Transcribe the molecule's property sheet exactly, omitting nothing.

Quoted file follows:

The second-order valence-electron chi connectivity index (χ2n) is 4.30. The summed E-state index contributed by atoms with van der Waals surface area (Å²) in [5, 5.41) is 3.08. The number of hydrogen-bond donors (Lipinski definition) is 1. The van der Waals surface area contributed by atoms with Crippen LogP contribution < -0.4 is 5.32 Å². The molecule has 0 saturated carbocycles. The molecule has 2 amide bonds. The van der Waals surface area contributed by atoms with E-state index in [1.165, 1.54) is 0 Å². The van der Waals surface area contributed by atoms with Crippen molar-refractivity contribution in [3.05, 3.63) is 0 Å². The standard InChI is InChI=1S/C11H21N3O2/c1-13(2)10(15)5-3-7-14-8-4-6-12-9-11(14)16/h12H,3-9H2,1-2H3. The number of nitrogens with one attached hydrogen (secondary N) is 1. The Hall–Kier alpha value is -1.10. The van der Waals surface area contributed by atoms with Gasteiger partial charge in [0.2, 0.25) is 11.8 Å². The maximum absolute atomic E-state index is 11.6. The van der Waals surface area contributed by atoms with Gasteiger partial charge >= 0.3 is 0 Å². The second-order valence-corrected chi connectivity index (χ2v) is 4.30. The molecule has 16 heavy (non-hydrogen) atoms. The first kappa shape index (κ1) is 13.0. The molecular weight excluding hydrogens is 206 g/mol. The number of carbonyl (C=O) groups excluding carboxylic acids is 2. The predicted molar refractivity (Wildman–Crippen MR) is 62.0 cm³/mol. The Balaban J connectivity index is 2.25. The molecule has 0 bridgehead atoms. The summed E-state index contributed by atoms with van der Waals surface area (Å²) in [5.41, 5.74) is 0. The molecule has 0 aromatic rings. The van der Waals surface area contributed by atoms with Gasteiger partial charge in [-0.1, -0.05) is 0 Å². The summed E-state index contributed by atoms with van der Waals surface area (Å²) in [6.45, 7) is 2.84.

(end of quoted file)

The second-order valence-electron chi connectivity index (χ2n) is 4.30. The summed E-state index contributed by atoms with van der Waals surface area (Å²) in [5, 5.41) is 3.08. The number of hydrogen-bond donors (Lipinski definition) is 1. The van der Waals surface area contributed by atoms with Crippen LogP contribution < -0.4 is 5.32 Å². The molecule has 0 saturated carbocycles. The molecule has 2 amide bonds. The van der Waals surface area contributed by atoms with E-state index in [1.165, 1.54) is 0 Å². The van der Waals surface area contributed by atoms with Crippen molar-refractivity contribution in [3.05, 3.63) is 0 Å². The standard InChI is InChI=1S/C11H21N3O2/c1-13(2)10(15)5-3-7-14-8-4-6-12-9-11(14)16/h12H,3-9H2,1-2H3. The number of nitrogens with one attached hydrogen (secondary N) is 1. The Hall–Kier alpha value is -1.10. The van der Waals surface area contributed by atoms with Gasteiger partial charge in [0.2, 0.25) is 11.8 Å². The maximum absolute atomic E-state index is 11.6. The van der Waals surface area contributed by atoms with Gasteiger partial charge >= 0.3 is 0 Å². The second-order valence-corrected chi connectivity index (χ2v) is 4.30. The molecule has 16 heavy (non-hydrogen) atoms. The first kappa shape index (κ1) is 13.0. The molecular weight excluding hydrogens is 206 g/mol. The number of carbonyl (C=O) groups excluding carboxylic acids is 2. The predicted molar refractivity (Wildman–Crippen MR) is 62.0 cm³/mol. The Balaban J connectivity index is 2.25. The molecule has 0 bridgehead atoms. The summed E-state index contributed by atoms with van der Waals surface area (Å²) in [5.41, 5.74) is 0. The molecule has 0 aromatic rings. The van der Waals surface area contributed by atoms with Gasteiger partial charge in [-0.1, -0.05) is 0 Å². The summed E-state index contributed by atoms with van der Waals surface area (Å²) in [6.45, 7) is 2.84.